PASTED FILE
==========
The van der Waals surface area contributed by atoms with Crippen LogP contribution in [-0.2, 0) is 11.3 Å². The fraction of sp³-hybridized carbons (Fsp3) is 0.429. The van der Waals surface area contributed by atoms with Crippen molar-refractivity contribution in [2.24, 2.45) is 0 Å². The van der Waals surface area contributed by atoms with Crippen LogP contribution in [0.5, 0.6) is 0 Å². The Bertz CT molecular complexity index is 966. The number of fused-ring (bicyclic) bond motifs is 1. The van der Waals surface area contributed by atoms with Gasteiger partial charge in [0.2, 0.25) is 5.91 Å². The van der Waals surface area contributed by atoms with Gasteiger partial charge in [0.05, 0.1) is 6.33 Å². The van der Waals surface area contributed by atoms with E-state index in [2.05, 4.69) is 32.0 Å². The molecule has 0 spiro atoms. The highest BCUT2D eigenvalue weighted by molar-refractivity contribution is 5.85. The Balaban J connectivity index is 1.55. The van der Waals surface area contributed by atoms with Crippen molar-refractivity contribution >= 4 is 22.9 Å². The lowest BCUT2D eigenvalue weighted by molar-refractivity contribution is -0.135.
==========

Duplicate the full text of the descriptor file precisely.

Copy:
The van der Waals surface area contributed by atoms with Crippen LogP contribution in [-0.2, 0) is 11.3 Å². The fraction of sp³-hybridized carbons (Fsp3) is 0.429. The van der Waals surface area contributed by atoms with Crippen molar-refractivity contribution in [2.24, 2.45) is 0 Å². The van der Waals surface area contributed by atoms with Crippen LogP contribution in [0.5, 0.6) is 0 Å². The Bertz CT molecular complexity index is 966. The number of fused-ring (bicyclic) bond motifs is 1. The van der Waals surface area contributed by atoms with Gasteiger partial charge in [0.2, 0.25) is 5.91 Å². The van der Waals surface area contributed by atoms with Gasteiger partial charge in [0.05, 0.1) is 6.33 Å². The van der Waals surface area contributed by atoms with E-state index in [2.05, 4.69) is 32.0 Å². The molecule has 0 spiro atoms. The highest BCUT2D eigenvalue weighted by molar-refractivity contribution is 5.85. The Balaban J connectivity index is 1.55. The van der Waals surface area contributed by atoms with Crippen molar-refractivity contribution >= 4 is 22.9 Å². The lowest BCUT2D eigenvalue weighted by molar-refractivity contribution is -0.135.